Well, when I was working on a S5W/S3G (MTS 635, SSBN 732 blue) power plant, our baseline "end of the world" scenario started with "a non-isolateable double-ended shear of a main coolant loop". (half of the power plant falls off). I can't begin to estimate the likelihood of that failure, but I think quantum mechanics can.

If classical mechanics gives you a failure rate that has uncertainty, you can incorporate that uncertainty into your final uncertainty: "We believe it is four nines or better that this type of valve fails in this manner with this frequency or less."

And at some point, you don't trust the traffic engineer to guess the load- you post a load limit on the bridge.

Why not? Can't we integrate over all of the input distributions, and compare the

total volume of input distributions with failure chance greater than one in Nwith thetotal volume of all input distributions?The impression I got was that this is the approach that they would take with infinite computing power, but that it took a significant amount of time to determine if any particular combination of input variables would lead to a failure chance greater than one in N, meaning normal integration won't work. There are a couple of different ways to attack that problem, each making different tradeoffs.

If each data point is prohibitively expensive, then the only thing I can suggest is limiting the permissible input distributions. If that's not possible, I think the historical path is to continue to store the waste in pools at each power plant while future research and politics is done on the problem.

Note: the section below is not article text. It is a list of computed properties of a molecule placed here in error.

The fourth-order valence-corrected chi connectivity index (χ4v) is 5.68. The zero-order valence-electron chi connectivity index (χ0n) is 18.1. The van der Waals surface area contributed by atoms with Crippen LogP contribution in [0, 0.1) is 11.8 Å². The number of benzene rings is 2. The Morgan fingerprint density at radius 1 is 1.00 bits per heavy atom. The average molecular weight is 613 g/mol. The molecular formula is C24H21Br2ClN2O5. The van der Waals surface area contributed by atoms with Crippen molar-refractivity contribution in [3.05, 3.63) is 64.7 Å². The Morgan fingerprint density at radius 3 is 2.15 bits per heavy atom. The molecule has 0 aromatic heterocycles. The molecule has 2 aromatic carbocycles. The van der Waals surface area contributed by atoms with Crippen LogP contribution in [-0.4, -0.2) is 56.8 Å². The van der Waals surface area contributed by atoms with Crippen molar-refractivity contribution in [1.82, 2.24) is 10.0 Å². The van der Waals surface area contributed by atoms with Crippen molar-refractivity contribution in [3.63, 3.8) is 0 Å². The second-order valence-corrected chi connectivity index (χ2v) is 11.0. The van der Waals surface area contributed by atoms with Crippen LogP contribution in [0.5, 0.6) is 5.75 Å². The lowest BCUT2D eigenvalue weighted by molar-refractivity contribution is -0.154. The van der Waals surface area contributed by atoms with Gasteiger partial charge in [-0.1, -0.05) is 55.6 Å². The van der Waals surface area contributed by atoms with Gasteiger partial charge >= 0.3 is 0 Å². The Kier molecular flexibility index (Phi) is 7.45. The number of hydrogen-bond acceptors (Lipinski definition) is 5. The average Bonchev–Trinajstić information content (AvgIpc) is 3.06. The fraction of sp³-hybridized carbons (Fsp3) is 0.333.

"Logarithm" and "exponent" can name the same thing as viewed from different perspectives. Example: 3 is the base-10 logarithm of 1000, which is another way of saying that 10^3 = 1000 (an expression in which 3 is the exponent).

I think it would be helpful to explicitly write out the what you're calculating mathematically, e.g. \sum

{k=1}^{\infty} (\frac{2^k}{k})*P[halting~by~step~k] = \sum{k=1}^{infty} (\frac{2^k}{k})(2^k) = \sum_{k=1}^{infty} \frac{1}{k} just to make it clear that this is the harmonic series. I know it's described in English, but the math is often helpful. (For posting latex, see also: http://lwlatex.appspot.com/. I don't know if that's the most up-to-date method, but it works.)